Notes on the Contributors

Cristina Baldacci is senior researcher at the Università Ca’ Foscari, Venice. Her research interests focus on archive and atlas as visual forms of knowledge; appropriation, montage, and ‘re’-practices in contemporary art; sculpture and installation art. She is a convenor of the ‘Re’ Interdisciplinary Network (CRASSH, University of Cambridge) and part of the research group Global Art Archive (Departemento de Historia del Arte, Universitat de Barcelona). Her publications include the co-edited volumes Quando è scultura (2010), Montages (2018), Abstraction Matters (2019), and the monograph Archivi impossibili (2016).

Christiane Frey is an Alexander-von-Humboldt senior research fellow and has taught at New York University, Princeton University, the University of Chicago, and Konstanz University. Her research focuses on seventeenth- and eighteenth-century German literature in the European context. Her recent publications include Laune. Poetiken der Selbstsorge von Montaigne bis Tieck (2016) and the co-edited volume Zu einer Poetik des Seriellen (2016). Current research projects: ‘The Time in Parenthesis: Constellations between Shakespeare and Gryphius’, ‘Micrologies of Knowledge from Bacon to Stifter’, theories of secularization.

Julie Gaillard holds a Ph.D. in French from Emory University. Before joining the ICI Berlin as a Fellow (2016–18), she taught French language and literature at Emory University and Morehouse College. She is the co-editor of the volume Traversals of Affect: On Jean-François Lyotard (with Claire Nouvet and Mark Stoholski, 2016).

Francesco Giusti is currently affiliated with the ICI Berlin. After completing his PhD in Comparative Literature at Sapienza University of Rome and the Italian Institute of Human Sciences, he pursued his research on the history and theory of the lyric at the University of York and the Goethe-Universität Frankfurt. He has published two books, Canzonieri in morte: Per un’etica poetica del lutto (2015) and Il desiderio della lirica: Poesia, creazione, conoscenza (2016), and co-edited, with Christine Ott and Damiano Frasca, the volume Poesia e nuovi media (2018).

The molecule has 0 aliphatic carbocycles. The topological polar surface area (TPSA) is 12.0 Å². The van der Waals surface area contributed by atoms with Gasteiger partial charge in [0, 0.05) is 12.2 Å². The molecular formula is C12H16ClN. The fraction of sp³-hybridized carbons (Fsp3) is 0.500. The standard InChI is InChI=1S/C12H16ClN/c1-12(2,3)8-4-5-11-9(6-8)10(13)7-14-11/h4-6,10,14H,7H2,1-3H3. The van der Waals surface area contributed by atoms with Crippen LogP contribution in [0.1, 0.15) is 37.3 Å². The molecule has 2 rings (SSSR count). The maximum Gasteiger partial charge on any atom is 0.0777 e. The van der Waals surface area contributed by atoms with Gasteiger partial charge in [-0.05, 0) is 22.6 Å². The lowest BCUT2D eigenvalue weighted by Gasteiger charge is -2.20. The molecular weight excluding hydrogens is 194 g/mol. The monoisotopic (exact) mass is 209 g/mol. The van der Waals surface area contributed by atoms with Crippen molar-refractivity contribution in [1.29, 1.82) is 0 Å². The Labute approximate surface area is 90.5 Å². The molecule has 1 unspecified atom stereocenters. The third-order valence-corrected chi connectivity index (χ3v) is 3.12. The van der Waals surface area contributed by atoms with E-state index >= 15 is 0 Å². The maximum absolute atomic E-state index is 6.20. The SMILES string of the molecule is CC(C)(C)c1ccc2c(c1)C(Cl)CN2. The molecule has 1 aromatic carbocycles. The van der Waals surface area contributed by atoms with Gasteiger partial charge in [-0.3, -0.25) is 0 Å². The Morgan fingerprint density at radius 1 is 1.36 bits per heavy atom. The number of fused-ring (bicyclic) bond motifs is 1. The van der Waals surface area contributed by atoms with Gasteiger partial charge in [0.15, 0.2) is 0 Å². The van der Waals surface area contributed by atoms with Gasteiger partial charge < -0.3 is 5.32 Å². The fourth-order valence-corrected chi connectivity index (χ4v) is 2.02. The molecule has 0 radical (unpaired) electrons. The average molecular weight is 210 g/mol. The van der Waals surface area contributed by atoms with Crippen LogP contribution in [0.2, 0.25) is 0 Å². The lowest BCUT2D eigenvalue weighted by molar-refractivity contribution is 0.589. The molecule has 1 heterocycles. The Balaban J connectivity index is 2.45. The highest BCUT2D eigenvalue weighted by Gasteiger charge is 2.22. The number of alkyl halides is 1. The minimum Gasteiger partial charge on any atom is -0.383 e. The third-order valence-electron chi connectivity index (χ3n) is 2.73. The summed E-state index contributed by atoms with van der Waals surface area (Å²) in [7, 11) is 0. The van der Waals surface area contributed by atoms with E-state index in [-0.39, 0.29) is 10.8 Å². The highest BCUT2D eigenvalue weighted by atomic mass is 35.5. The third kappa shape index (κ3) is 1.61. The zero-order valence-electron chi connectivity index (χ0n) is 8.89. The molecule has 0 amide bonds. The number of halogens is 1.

Clio Nicastro is an affiliated fellow at the ICI Berlin. After completing her PhD in Aesthetics and Theory of Arts at the University of Palermo, she moved to Berlin in 2015 as a DAAD fellow working on Harun Farocki. Her current research focuses on the cinematic representations of eating disorders as well as on cinema and labour, a project pursued in collaboration with Saima Akhtar and Rosa Barotsi since 2016.

Hannah Proctor works on histories and theories of radical psychiatry and emotional histories of the Left. She is currently working on a book called Psychologies in Revolution: Alexander Luria, Soviet Subjectivities and Cultural History for Palgrave Macmillan and another project on the psychic aftermath of political struggle.

Daniel Reeve holds a DPhil in English from the University of Oxford. He recently co-edited and contributed to Medieval Thought Experiments: Poetry, Hypothesis and Experience in the European Middle Ages. He currently teaches at Bard College Berlin.

Arianna Sforzini is a postdoctoral fellow for the ANR project ‘Foucault’s Reading Notes’ (CNRS – ENS Lyon, 2018–20). She teaches philosophy and political theory at Sciences Po – Reims. She is a member of the Centre Michel Foucault, and has been an associated researcher at the Bibliothèque nationale de France (2016–17). She is the author of Les Scènes de la vérité: Michel Foucault et le théâtre (2017) and Michel Foucault: Une pensée du corps (2014).

Birkan Taş holds a BA in Psychology from Boğaziçi University in Istanbul and an MA in Cultural Studies from Istanbul Bilgi University. He received his PhD at the Amsterdam School for Cultural Analysis. His research interests encompass theories of gender and sexuality, the politics of temporality in disability and queer theory, and concepts of care and vulnerability in critical animal studies.

Tom Vandeputte is lecturer in continental philosophy and critical theory at the Sandberg Institute in Amsterdam, where he also directs the Critical Studies department. He completed his PhD at Goldsmiths College, University of London with the Centre for Philosophy and Critical Thought. Vandeputte’s research focuses primarily on twentieth-century theories of language and history, in particular their implications and consequences for political thought.